The Strategic Defence and Security Review and the National Security Strategy - Defence Committee Contents

3  National Security Strategy

Foundation of the National Security Strategy

46.  The first National Security Strategy was published by the previous Government in March 2008.[50] An update to the Strategy was published in 2009.[51] The new Coalition Government published a new National Security Strategy, A Strong Britain in an Age of Uncertainty: The National Security Strategy, on 18 October 2010.[52] In its foreword, the Prime Minister said that:[53]

The National Security Council has overseen the development of a proper National Security Strategy, for the first time in this country's history. To be useful, this strategy must allow the Government to make choices about the risks we face. Of course, in an age of uncertainty the unexpected will happen, and we must be prepared to react to that by making our institutions and infrastructure as resilient as we possibly can. Unlike the last Government, our strategy sets clear priorities—counter-terrorism, cyber, international military crises and disasters such as floods. The highest priority does not always mean the most resources, but it gives a clear focus to the Government's effort.

47.  The NSS asserts that "the National Security Strategy of the United Kingdom is: to use all our national capabilities to build Britain's prosperity, extend our nation's influence in the world and strengthen our security".[54] The first two parts of the NSS "outline [the Government's] analysis of the strategic global context and [the Government's] assessment of the UK's place in the world". It goes on to identify the UK's core objectives as: "ensuring a secure and resilient UK" and "shaping a stable world."[55] The next section, "Risks to Our Security", sets out three tiers of risks in order of priority (see below) based on a National Security Risk Assessment (NSRA)[56] and then goes on to discuss the tier one risks in more detail.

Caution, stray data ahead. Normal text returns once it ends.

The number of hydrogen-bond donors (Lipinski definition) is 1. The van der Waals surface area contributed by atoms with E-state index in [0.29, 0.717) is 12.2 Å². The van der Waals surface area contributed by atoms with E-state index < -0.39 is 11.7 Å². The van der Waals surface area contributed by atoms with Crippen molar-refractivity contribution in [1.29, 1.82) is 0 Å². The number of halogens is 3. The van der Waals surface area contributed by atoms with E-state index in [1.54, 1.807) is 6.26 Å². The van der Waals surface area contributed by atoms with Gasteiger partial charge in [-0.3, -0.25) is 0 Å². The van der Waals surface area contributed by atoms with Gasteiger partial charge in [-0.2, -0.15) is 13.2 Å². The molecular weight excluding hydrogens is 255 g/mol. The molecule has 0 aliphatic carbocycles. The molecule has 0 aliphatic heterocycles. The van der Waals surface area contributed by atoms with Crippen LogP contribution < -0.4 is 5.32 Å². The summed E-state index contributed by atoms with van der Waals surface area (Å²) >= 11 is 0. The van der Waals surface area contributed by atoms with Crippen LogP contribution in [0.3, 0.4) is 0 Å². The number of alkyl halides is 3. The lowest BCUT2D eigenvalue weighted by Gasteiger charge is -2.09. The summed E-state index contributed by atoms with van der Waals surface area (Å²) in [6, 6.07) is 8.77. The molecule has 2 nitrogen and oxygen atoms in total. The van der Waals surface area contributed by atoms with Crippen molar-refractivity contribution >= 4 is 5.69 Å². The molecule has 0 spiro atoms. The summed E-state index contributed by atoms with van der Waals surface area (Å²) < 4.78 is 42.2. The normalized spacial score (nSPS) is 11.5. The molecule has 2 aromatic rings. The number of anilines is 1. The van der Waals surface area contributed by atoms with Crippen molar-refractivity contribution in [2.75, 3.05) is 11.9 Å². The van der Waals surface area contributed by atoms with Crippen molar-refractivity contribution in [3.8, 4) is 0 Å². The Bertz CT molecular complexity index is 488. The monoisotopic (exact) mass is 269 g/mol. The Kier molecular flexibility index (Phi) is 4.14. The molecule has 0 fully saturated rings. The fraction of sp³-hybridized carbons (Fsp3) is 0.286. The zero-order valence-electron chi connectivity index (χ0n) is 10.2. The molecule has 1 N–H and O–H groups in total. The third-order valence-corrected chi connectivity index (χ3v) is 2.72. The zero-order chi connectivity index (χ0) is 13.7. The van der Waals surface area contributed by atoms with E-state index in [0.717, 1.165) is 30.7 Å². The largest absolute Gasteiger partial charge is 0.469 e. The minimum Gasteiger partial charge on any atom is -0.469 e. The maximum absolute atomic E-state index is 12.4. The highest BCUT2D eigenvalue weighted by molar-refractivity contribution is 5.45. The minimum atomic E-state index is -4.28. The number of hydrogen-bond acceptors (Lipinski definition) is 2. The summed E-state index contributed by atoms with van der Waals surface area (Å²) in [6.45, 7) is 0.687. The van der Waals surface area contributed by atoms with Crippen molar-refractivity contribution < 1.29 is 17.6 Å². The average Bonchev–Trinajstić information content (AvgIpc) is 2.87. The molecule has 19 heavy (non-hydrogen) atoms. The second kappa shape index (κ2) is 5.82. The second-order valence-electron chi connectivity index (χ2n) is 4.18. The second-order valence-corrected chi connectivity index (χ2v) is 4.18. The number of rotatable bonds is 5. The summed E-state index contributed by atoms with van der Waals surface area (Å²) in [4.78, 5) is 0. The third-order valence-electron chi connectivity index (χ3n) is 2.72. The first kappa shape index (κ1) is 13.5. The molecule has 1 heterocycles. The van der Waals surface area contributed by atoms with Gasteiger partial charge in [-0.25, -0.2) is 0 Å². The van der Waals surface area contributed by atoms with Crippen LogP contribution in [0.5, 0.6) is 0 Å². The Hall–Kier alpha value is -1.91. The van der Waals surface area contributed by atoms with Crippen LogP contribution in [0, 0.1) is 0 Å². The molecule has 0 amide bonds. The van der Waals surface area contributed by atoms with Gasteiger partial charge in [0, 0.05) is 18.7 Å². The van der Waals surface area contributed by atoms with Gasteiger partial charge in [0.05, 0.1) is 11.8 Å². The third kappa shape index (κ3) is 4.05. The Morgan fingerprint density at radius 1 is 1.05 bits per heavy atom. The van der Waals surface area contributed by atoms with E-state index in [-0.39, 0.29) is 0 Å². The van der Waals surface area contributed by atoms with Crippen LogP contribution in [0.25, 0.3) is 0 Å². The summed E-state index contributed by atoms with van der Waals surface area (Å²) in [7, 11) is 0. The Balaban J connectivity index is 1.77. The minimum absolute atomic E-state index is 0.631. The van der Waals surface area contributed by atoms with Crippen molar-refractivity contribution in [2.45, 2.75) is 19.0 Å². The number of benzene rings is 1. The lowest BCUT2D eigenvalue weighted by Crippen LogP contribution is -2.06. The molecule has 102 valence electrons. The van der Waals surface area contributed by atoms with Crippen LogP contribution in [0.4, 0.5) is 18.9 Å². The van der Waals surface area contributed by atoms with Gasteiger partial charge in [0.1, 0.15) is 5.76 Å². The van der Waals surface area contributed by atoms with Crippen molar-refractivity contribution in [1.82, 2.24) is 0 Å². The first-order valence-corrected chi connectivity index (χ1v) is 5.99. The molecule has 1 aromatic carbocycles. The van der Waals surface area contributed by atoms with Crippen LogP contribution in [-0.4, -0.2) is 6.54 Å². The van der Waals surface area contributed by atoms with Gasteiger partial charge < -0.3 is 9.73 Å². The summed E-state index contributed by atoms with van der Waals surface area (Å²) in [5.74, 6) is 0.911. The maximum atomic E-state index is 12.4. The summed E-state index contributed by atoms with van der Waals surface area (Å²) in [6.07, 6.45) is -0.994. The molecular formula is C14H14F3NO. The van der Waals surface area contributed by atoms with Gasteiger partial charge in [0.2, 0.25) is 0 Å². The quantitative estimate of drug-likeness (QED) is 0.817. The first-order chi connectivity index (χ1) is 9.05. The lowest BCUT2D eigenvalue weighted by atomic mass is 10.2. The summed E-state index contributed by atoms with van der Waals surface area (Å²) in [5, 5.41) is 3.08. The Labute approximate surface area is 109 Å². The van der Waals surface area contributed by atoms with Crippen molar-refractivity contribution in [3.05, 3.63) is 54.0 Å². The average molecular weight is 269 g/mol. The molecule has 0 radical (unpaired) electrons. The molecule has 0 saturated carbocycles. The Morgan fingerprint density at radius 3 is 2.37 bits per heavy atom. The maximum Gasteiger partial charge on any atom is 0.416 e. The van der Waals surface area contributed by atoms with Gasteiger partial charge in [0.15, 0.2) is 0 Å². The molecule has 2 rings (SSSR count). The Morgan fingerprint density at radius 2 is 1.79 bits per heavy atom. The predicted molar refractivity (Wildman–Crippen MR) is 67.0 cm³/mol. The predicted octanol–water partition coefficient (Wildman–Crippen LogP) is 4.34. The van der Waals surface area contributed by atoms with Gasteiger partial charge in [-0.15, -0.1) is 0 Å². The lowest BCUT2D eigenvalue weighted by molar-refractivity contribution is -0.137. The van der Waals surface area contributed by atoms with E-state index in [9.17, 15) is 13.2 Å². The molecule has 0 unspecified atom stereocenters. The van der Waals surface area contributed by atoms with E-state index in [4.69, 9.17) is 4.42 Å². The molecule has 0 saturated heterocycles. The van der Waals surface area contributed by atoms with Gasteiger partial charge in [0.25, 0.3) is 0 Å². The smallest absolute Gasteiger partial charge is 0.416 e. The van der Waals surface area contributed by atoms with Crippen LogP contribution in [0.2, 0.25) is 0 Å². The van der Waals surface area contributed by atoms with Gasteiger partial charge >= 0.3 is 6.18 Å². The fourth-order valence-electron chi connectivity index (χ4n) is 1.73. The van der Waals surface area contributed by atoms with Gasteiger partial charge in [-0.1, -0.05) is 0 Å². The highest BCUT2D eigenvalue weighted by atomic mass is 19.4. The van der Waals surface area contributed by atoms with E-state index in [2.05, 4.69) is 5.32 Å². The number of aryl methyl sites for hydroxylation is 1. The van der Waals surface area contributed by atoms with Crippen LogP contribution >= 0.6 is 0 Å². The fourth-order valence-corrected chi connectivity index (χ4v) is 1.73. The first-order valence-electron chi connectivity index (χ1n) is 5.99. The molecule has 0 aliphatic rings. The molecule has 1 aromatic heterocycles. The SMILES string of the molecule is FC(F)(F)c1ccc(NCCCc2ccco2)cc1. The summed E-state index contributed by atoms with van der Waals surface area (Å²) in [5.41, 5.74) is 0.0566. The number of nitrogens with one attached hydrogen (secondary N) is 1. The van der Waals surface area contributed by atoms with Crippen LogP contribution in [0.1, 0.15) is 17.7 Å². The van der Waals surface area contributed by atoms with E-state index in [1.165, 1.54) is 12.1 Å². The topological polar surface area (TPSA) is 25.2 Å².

National Security Strategy: Priority Risks

Tier One: The National Security Council considered the following groups of risks to be those of highest priority for UK national security looking ahead, taking account of both likelihood and impact.

  • International terrorism affecting the UK or its interests, including a chemical, biological, radiological or nuclear attack by terrorists; and/or a significant increase in the levels of terrorism relating to Northern Ireland.
  • Hostile attacks upon UK cyber space by other states and large scale cyber crime.
  • A major accident or natural hazard which requires a national response, such as severe coastal flooding affecting three or more regions of the UK, or an influenza pandemic.
  • An international military crisis between states, drawing in the UK, and its allies as well as other states and non-state actors.

Tier Two: The National Security Council considered the following groups of risks to be the next highest priority looking ahead, taking account of both likelihood and impact. (For example, a CBRN attack on the UK by a state was judged to be low likelihood, but high impact.)

  • An attack on the UK or its Overseas Territories by another state or proxy using chemical, biological, radiological or nuclear (CBRN) weapons.
  • Risk of major instability, insurgency or civil war overseas which creates an environment that terrorists can exploit to threaten the UK.
  • A significant increase in the level of organised crime affecting the UK.
  • Severe disruption to information received, transmitted or collected by satellites, possibly as the result of a deliberate attack by another state.

Tier Three: The National Security Council considered the following groups of risks to be the next highest priority after taking account of both likelihood and impact.